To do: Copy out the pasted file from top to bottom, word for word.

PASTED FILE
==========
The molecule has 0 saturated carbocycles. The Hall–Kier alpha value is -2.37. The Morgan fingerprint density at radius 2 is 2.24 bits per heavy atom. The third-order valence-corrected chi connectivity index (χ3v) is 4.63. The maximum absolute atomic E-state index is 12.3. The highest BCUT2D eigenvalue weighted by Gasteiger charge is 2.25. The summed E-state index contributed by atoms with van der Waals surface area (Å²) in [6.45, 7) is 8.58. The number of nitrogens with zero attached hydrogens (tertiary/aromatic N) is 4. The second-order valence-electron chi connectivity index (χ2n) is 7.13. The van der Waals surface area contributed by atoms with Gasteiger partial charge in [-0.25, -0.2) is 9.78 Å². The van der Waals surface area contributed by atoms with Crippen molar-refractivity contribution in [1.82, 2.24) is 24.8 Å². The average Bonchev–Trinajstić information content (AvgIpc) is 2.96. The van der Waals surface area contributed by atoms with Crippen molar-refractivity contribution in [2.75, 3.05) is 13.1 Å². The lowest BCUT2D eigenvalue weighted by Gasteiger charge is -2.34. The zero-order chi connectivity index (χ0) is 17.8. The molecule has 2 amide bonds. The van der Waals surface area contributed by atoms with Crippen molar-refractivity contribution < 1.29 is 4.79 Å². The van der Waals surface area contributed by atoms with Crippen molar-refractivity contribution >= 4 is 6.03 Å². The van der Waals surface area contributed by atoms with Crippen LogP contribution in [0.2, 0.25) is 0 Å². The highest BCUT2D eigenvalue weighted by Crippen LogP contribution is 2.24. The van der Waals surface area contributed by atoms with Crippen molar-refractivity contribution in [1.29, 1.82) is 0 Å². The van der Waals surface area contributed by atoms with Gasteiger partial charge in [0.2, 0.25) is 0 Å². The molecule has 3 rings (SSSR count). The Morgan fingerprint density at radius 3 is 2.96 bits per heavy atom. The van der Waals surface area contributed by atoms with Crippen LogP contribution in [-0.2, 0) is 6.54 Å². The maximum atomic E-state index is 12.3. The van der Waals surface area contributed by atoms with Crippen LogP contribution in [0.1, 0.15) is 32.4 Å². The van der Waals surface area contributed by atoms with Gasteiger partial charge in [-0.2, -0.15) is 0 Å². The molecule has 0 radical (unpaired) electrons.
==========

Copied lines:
The molecule has 0 saturated carbocycles. The Hall–Kier alpha value is -2.37. The Morgan fingerprint density at radius 2 is 2.24 bits per heavy atom. The third-order valence-corrected chi connectivity index (χ3v) is 4.63. The maximum absolute atomic E-state index is 12.3. The highest BCUT2D eigenvalue weighted by Gasteiger charge is 2.25. The summed E-state index contributed by atoms with van der Waals surface area (Å²) in [6.45, 7) is 8.58. The number of nitrogens with zero attached hydrogens (tertiary/aromatic N) is 4. The second-order valence-electron chi connectivity index (χ2n) is 7.13. The van der Waals surface area contributed by atoms with Gasteiger partial charge in [-0.25, -0.2) is 9.78 Å². The van der Waals surface area contributed by atoms with Crippen molar-refractivity contribution in [1.82, 2.24) is 24.8 Å². The average Bonchev–Trinajstić information content (AvgIpc) is 2.96. The van der Waals surface area contributed by atoms with Crippen molar-refractivity contribution in [2.75, 3.05) is 13.1 Å². The lowest BCUT2D eigenvalue weighted by Gasteiger charge is -2.34. The zero-order chi connectivity index (χ0) is 17.8. The molecule has 2 amide bonds. The van der Waals surface area contributed by atoms with Crippen molar-refractivity contribution < 1.29 is 4.79 Å². The van der Waals surface area contributed by atoms with Crippen molar-refractivity contribution >= 4 is 6.03 Å². The van der Waals surface area contributed by atoms with Crippen LogP contribution in [0.2, 0.25) is 0 Å². The highest BCUT2D eigenvalue weighted by Crippen LogP contribution is 2.24. The van der Waals surface area contributed by atoms with Crippen molar-refractivity contribution in [1.29, 1.82) is 0 Å². The van der Waals surface area contributed by atoms with Gasteiger partial charge in [0.2, 0.25) is 0 Å². The molecule has 3 rings (SSSR count). The Morgan fingerprint density at radius 3 is 2.96 bits per heavy atom. The van der Waals surface area contributed by atoms with Crippen LogP contribution in [-0.2, 0) is 6.54 Å². The maximum atomic E-state index is 12.3. The van der Waals surface area contributed by atoms with Crippen LogP contribution in [0.1, 0.15) is 32.4 Å². The van der Waals surface area contributed by atoms with Gasteiger partial charge in [-0.2, -0.15) is 0 Å². The molecule has 0 radical (unpaired) electrons.